e-cigarettes
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In first such case, a 17-year old boy from Michigan, U.S. received double lungs transplant, due to vaping related injuries. The surgery was carried out on October 15 at Henry Ford Hospital in Detroit, Michigan. The hospital put out the details of the case in a news conference, on Tuesday.

The boy whose family described him as a student athlete who loves sailing and playing video games with friends, had to be admitted to three different hospitals, since September, Detroit Free Press reported. The teenager was admitted first on September 5, to St. John Hospital in Detroit, with pneumonia-like symptoms. Due to his declining condition, he was admitted to Children's Hospital of Michigan on September 12. He was later admitted to the Henry Ford Hospital on October 3, where he got his lungs transplanted.

In the news conference on Tuesday, the hospital didn't provide any identifying information about the boy, neither disclosed the vaping products he used. Dr. Hassan Nemeh, surgical director of thoracic organ transplant at Henry Ford Hospital, who was among the team of doctors who performed the boy's surgery, displayed the images of the boy's lungs before and after the operation. "What I saw in his lungs is nothing that I have ever seen before, and I have been doing lung transplants for 20 years," Nemeh said. "There was inflammation and scarring and dead tissue. This is an evil that I haven't faced before.", he further added. "This boy faced imminent death had he not received a lung transplant", the doctor said.

According to Centers of Disease Control and Prevention, e-cigarette or vaping-associated lung injury, also referred to as EVALI, has sickened more than 2,000 people in the U.S. since March, of whom 39 have lost their lives. In Michigan state itself, there have been 46 vaping-related injuries, including one death, according to the state Department of Health and Human Services report.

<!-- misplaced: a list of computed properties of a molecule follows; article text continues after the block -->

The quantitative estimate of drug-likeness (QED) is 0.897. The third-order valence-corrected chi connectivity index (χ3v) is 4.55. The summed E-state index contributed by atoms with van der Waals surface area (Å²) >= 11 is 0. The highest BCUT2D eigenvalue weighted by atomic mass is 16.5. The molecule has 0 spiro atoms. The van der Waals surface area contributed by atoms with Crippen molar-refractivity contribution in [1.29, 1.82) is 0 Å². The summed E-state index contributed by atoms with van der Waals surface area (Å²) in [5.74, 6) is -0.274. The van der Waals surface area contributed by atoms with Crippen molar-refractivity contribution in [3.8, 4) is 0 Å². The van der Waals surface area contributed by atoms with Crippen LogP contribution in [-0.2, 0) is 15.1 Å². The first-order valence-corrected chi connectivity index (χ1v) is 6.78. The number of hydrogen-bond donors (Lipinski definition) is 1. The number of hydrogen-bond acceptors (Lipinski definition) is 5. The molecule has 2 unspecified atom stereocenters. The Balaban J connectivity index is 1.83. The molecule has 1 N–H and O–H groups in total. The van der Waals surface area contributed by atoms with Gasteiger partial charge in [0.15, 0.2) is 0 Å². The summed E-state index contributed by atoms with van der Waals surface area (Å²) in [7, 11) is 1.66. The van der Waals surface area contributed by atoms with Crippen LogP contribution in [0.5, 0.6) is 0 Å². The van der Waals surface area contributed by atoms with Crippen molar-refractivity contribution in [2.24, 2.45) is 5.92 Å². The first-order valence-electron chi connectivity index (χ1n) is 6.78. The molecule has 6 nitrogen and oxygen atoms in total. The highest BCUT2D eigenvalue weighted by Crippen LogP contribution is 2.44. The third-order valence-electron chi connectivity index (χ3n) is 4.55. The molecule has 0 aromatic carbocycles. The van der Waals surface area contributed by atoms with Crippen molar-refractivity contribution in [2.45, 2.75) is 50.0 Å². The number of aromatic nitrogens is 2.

Dr. Nicholas Yeldo, a cardiothoracic anesthesiologist and intensive care doctor who was part of the transplant team said, "Without the heroic measures that were taken in this case, this young patient would have died". Drawing attention to the issue, he said, "We are here today to beg the public to pay special attention to the special steps that were taken in this case. I beg of you, this was not just the unlucky one. This is happening way too much to turn our heads to this". "Who knows what's going to happen to them in the next few months or years?" Yeldo said.

Vaping
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Agreeing with his colleague, Dr. Lisa Allenspach, pulmonologist at the Henry Ford Hospital said, "Our adolescents are really faced with a crisis. There was a study released last week that surveyed over 10,000 middle school and high school students. And 28% of high school students reported ongoing use of e-cigarettes and 11% of middle school students reported using e-cigarettes". She referred to the current scenario as "just a tip of the iceberg".

A letter from the boy's family read, "Our family could never have imagined being at the center of the largest adolescent public health crisis to face our country in decades. Within a very short period of time our lives have been forever changed".

Meanwhile, the doctors described the recovery of the patient as long and rough, that will take months. The boy, now taken off ventilator, would work with a physical therapy team to walk again and regain his strength.